At the Duen Kee Restaurant, tea is a DIY affair. Snag a plastic stool from a stack, grab a cup from a shelf and choose your own jasmine or pu-erh tea leaves from a scarred wooden bin. Fill a pot with boiling water piped in from a nearby mountain stream, and drag your stool over to one of the mismatched tables. The pure stream water is the draw, but so is the group of elder regulars who show up with their caged birds. The birds lend a soundtrack to morning tea, while their owners shush the customers: “Shhh. You’ll disturb the birds!”
Pamper and groom
If you’d like to experience a fading art, try the old-school pedicure ($110) offered at the Mandarin by Samuel So (like his father before him). He spends two to three hours a day sharping his 10 handmade blades, which he uses to delicately shave dead skin from your feet, followed by a toenail buffing. “I just love my work,” he said, pointing to a customer’s newborn smooth foot. “I can make people so happy!”
And any man yearning for a straight-razor shave, complete with badger brush and hot towels (starting at $65) should settle into one of the original chairs in the Mandarin’s barber shop, where Stephen Wan has been pampering customers since 1964. “I’ve been doing this so long,” he said, “I can give a straight-razor shave with my eyes closed.”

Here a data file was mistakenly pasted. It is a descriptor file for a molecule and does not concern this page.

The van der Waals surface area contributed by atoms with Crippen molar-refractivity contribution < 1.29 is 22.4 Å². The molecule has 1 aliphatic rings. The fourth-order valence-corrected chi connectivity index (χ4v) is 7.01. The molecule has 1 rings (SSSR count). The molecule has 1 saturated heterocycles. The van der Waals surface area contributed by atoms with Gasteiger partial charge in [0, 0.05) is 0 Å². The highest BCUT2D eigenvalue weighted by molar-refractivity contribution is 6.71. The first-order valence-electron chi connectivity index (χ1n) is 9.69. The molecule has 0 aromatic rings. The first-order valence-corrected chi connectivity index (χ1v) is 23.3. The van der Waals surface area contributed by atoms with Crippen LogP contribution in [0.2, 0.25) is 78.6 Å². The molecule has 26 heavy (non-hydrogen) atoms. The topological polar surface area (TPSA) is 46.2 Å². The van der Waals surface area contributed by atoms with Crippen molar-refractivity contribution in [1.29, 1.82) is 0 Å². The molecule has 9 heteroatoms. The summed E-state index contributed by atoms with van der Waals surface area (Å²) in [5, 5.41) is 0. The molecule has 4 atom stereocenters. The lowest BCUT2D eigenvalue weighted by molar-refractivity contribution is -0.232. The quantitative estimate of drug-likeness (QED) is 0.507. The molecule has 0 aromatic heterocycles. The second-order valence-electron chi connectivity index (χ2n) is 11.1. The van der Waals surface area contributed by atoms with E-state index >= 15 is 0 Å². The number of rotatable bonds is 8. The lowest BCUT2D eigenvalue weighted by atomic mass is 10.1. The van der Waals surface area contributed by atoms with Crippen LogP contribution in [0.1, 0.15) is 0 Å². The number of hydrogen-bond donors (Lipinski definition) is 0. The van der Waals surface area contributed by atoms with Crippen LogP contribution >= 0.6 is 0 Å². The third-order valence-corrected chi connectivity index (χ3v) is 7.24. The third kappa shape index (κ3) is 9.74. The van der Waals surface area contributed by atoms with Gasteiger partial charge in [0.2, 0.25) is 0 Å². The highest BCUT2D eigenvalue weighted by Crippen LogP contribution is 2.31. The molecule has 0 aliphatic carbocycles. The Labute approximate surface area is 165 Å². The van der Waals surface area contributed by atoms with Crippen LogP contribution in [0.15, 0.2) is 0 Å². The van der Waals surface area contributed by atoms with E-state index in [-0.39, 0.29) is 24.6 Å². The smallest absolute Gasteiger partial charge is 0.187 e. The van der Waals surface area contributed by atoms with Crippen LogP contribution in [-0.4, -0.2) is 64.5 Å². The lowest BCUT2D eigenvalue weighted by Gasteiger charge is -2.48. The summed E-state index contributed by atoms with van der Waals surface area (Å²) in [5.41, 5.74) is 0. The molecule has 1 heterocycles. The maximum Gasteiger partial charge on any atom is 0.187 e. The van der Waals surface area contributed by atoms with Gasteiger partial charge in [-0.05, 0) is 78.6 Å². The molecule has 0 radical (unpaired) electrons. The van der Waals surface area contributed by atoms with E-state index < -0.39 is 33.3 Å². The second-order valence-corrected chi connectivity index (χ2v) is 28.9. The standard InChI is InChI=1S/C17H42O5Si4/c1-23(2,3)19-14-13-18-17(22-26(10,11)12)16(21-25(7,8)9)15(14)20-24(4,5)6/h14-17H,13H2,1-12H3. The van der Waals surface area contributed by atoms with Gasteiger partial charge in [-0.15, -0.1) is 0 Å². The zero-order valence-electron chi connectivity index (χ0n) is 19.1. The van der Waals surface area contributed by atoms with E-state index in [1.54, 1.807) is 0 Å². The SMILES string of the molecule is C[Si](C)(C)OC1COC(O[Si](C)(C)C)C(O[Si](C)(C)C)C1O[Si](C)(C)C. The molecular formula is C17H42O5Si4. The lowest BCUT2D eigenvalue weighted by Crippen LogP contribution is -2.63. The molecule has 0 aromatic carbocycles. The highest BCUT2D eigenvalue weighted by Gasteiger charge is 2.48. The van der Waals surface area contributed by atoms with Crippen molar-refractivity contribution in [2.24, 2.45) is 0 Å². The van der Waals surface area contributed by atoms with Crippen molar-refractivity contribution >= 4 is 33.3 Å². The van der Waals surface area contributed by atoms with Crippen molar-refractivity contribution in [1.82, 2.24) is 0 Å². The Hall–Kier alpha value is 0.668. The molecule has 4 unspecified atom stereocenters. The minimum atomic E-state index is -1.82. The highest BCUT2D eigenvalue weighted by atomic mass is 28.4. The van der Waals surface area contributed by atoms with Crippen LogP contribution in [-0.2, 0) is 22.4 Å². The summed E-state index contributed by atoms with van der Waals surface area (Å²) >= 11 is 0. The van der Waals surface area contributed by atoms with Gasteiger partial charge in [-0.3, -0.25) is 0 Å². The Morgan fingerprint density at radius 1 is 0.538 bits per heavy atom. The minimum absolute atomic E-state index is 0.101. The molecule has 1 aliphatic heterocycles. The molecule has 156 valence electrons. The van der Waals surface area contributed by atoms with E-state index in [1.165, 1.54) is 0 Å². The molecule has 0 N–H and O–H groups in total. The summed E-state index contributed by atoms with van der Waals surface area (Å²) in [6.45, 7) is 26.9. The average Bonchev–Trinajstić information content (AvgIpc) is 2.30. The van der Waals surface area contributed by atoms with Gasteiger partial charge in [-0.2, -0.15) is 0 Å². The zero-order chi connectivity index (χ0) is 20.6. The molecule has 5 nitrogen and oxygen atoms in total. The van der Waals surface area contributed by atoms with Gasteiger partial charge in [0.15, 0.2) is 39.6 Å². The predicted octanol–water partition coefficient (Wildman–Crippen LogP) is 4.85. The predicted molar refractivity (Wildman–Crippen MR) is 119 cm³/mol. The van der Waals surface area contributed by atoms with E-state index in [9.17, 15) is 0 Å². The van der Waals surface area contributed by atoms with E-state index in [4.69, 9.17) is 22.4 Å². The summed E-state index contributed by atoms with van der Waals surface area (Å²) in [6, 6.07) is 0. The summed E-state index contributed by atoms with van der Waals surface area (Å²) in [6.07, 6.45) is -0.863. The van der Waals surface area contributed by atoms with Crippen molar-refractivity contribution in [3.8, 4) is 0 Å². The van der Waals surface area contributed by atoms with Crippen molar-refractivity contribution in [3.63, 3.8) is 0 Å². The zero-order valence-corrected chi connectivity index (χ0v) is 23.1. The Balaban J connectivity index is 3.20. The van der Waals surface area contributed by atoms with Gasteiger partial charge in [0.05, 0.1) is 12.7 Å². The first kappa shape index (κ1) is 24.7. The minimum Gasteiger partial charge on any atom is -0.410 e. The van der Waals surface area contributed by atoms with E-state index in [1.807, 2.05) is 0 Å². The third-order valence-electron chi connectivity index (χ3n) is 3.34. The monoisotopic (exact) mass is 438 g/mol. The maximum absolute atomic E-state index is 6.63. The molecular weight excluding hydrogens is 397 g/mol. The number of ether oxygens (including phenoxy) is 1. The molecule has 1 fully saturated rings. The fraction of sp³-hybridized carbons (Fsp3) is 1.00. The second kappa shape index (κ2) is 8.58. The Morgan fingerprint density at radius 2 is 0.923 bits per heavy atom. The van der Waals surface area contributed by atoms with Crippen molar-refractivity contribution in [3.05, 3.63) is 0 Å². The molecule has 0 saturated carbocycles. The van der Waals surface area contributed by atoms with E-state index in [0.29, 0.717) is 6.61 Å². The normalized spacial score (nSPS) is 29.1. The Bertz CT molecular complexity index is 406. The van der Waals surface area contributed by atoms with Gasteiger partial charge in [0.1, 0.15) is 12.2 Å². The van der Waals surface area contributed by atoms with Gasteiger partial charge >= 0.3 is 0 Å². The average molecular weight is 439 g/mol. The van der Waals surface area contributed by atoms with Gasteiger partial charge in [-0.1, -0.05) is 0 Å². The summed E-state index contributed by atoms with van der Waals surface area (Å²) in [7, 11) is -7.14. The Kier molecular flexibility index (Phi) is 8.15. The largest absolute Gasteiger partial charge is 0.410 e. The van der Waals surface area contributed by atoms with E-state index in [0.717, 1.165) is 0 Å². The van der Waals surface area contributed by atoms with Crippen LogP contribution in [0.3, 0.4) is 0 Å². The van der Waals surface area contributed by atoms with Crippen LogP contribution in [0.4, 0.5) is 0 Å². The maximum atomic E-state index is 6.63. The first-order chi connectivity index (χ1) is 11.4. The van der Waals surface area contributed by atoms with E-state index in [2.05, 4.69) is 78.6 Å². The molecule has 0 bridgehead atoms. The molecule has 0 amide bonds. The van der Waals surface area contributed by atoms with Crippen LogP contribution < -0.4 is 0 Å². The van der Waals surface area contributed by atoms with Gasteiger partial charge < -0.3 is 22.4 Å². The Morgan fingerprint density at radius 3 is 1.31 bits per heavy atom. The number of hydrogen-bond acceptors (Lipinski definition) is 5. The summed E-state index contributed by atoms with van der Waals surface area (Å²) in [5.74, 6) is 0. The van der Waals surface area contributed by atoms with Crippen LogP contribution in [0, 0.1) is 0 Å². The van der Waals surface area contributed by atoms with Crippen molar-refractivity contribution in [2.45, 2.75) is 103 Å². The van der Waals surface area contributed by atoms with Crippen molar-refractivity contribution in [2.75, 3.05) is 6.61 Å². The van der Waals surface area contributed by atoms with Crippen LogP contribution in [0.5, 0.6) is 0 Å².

‘Soy sauce Western’
Fifties-style dining in Hong Kong took us to a surprising destination: a steak house. Just as Western countries adopted and interpreted Chinese cuisine in the 1950s, so the newly prosperous Hong Kong riffed on the idea of a steak house. Sides of white rice, plenty of black pepper and soy sauce turned the Hong Kong version into a new local comfort food, dubbed “soy sauce Western.” Fusion before there was fusion, although there are few such steak houses left. Locals favour the landmark Goldfinch Restaurant, which opened in 1962, and is decorated with cloud paintings on the ceiling, striped carpet and slippery vinyl booths. (It was the setting for the evocative 2000 film In the Mood for Love.)
The lounges that once launched the careers of pop singers such as Anita Mui are closing their doors, but we got a look into the past at Yue Wen Singing Lounge. We found seats at beat-up tables with patrons who smoked, watched lethargically or applauded enthusiastically for the hired-per-song crooners. As soon as we sat down, Connie and Jing appeared with offers to sing with us, or for us. We opted for the “for” and paid each about $10 for a song. As a disco ball twirled above the stage, Connie closed her eyes and sang a classic, Tian Mi Mi: “Your smile is so sweet as honey … so familiar but I just cannot remember when …”